Havering drivers abandon parking discs after huge cost hike
The decision to increase the cost of parking discs by 172 per cent has seen sales plummet by two-thirds - and Havering Council lose out on much-needed cash.
This time last year, Havering Council Cabinet agreed to increase the cost of annual parking disc from 13.20 to �36, as part of its plan to become more ‘cost effective’ and raise funds.
The increased charge came into effect earlier this year.
In the four months since April this year, 488 discs have been sold compared with 1,249 for the same period in 2010 - bringing in signifcantly less cash.
The discs have regularly sold around 4,000 a year but, based on current sales, the figure is unlikely to reach 1,500 this year.
You may also want to watch:
Leader of the Residents’ Association, Cllr Clarence Barrett, said: “At a time when we should be supporting our local shopping centres, this exorbitant increase has only served as a deterrent rather than an encouragement. The consequence is to turn the bays into empty spaces thereby damaging much needed local trade.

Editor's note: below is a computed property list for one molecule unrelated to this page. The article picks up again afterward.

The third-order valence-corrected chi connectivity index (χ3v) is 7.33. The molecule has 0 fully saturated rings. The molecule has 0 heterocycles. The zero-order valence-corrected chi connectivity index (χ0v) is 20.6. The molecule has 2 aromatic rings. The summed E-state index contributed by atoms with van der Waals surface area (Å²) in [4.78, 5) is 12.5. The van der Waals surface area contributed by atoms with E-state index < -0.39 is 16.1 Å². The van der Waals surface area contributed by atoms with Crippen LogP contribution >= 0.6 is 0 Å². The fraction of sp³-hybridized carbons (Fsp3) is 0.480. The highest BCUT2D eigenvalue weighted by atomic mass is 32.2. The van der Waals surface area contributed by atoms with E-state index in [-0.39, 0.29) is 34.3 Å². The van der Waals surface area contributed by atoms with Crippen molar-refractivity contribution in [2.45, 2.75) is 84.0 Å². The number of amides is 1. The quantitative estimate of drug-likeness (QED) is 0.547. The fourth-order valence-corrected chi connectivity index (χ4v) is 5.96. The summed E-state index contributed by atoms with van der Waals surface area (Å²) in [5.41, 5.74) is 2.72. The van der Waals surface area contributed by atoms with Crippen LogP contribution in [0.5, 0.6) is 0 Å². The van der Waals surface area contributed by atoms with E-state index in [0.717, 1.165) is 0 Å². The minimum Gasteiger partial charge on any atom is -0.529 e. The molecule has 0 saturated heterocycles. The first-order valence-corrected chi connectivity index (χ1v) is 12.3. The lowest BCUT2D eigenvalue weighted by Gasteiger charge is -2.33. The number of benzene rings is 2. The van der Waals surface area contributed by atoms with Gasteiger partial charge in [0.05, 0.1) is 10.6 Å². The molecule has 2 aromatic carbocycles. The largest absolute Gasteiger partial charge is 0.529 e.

“As we said all along, increasing the charge by 172 per cent was simply far too much and has actually put people off from buying the discs.
- 1 Indian variant of Covid-19 - what's the situation in London?
- 2 Mum-of-two's long-term home 'nightmare' amid housing crisis
- 3 Romford student receives Amazon bursary for women studying computer science
- 4 Jailed: Dagenham car burglar after 100mph pursuit in Romford
- 5 Seventh person arrested in connection with fatal stabbing in Harold Wood
- 6 Met officers used 'excessive force' during Romford fight
- 7 Sensory room in Harold Hill school gets new mural
- 8 Harold Wood fatal stabbing victim named as police arrest three more people
- 9 New care unit for over 75s opens at Queen's Hospital in Romford
- 10 Man and two boys charged with murder of Daniel Laskos in Harold Wood
“The fact that income is actually less than what was received last year is testimony enough to illustrate a worrying lack of understanding in the basic principle of supply and demand.”
Across the borough there are 458 disc parking bays. Elm Park has the most with 122, followed by Romford (109), Hornchurch (87), Upminster (65) and North Romford (25), Gidea Park (22), Upminster Bridge (16), Rainham (9) and Harold Wood (3).